In Agurs, the Court distinguished three situations involving discovery by the defendant, after trial, of information favorable to the defendant that was known by the prosecutor but not known by the defense. These three situations were: (1) knowing use of perjured testimony; (2) failure to disclose where no request for disclosure is made; and (3) failure to disclose in response to a specific request for disclosure. Agurs suggests that these three situations be viewed differently. Tsanges agrees and argues that it is the third Agurs example with which we deal here. The Court in Bagley, however, rejected this three-tiered approach and formulated a new test:

We find the Strickland formulation of the Agurs test for materiality sufficiently flexible to cover the "no request," "general request," and "specific request" cases of prosecutorial failure to disclose evidence favorable to the accused: The evidence is material only if there is a reasonable probability that, had the evidence been disclosed to the defense, the result of the proceeding would have been different. A "reasonable probability" is a probability sufficient to undermine confidence in the outcome.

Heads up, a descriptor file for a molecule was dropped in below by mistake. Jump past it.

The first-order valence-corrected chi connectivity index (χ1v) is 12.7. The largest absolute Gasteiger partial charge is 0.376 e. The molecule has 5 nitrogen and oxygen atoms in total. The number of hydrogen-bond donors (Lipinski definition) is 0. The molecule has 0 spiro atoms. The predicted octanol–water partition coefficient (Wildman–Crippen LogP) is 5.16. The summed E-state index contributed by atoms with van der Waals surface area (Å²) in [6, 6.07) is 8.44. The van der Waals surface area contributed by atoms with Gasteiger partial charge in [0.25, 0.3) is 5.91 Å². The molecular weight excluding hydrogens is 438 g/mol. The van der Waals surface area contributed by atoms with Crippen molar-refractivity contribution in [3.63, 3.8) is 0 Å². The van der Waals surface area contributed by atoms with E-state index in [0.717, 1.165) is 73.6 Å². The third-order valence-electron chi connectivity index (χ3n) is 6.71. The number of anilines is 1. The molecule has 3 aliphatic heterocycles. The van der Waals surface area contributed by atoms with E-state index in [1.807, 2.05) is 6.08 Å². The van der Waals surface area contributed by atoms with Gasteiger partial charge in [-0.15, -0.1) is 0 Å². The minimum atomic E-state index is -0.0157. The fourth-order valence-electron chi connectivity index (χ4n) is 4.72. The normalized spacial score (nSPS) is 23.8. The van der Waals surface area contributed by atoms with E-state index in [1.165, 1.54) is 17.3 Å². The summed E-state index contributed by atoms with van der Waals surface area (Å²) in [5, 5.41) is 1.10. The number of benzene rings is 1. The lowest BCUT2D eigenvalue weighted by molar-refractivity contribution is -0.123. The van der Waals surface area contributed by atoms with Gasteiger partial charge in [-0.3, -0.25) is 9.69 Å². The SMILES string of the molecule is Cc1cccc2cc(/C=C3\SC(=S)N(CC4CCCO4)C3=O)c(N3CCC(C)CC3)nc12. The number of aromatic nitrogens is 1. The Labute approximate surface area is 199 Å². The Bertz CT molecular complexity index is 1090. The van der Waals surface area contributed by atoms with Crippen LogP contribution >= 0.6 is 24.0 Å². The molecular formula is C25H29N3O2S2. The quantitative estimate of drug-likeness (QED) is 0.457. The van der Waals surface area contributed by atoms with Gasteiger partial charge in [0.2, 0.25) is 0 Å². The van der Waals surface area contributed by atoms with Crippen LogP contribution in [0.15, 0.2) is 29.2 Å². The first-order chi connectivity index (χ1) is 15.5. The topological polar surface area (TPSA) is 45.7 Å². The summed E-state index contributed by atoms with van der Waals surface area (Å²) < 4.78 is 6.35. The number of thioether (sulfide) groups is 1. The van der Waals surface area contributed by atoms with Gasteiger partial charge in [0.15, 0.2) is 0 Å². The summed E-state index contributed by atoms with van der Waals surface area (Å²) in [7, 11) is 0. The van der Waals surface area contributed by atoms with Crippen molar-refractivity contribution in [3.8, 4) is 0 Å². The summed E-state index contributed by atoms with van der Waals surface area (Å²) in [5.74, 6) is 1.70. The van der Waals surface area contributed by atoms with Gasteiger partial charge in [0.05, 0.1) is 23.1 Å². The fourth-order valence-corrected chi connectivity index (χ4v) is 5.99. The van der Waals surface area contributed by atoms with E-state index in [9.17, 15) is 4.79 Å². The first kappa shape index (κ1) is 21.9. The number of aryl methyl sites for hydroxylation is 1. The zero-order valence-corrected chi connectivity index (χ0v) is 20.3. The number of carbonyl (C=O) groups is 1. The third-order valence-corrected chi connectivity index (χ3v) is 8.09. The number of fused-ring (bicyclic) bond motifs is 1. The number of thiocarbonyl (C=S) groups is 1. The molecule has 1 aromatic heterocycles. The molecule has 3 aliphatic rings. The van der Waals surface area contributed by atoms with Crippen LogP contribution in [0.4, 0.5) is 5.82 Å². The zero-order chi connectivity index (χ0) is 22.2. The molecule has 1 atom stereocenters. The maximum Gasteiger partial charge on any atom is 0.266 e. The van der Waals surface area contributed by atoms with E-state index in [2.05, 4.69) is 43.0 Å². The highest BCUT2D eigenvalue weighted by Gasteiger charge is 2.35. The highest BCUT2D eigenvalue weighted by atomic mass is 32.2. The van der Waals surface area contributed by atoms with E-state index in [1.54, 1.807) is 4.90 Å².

Bagley, 473 U.S. at 682.

Applying this test to the facts here, we are able to conclude with a high degree of confidence that had defendant been given these tapes in advance of trial the result of the trial would have been no different.



Tsanges is no longer incarcerated but is still on probation and has not as yet paid the ordered restitution


United States v. Tsanges, No. 85-3007 (6th Cir. July 11, 1986)


Fed. R. Crim. P. 35 provides that a motion for a new trial, based on the ground of newly discovered evidence, as was filed here, may be made within two years of final judgment


Brady v. Maryland, 373 U.S. 83 (1963)


Bagley must be read carefully because only parts I and II of the opinion received majority support


We address separately only this claim of defendant. Insofar as the handwriting exemplar and the grand jury testimony of the postal inspector are concerned, we rely on Judge Spiegel's opinion


The government claims these tapes were made available to the first of two attorneys who represented Tsanges but is unable to document this claim. The government also claims that the defendant has her own recordings of these conversations. Defendant's counsel denies this, but we note that the defendant has never filed an affidavit or otherwise personally denied this allegation


They discuss on the tapes the possibility of Tsange's telephone being bugged and Tsanges hangs up on Wilson two or three times in the course of the conversations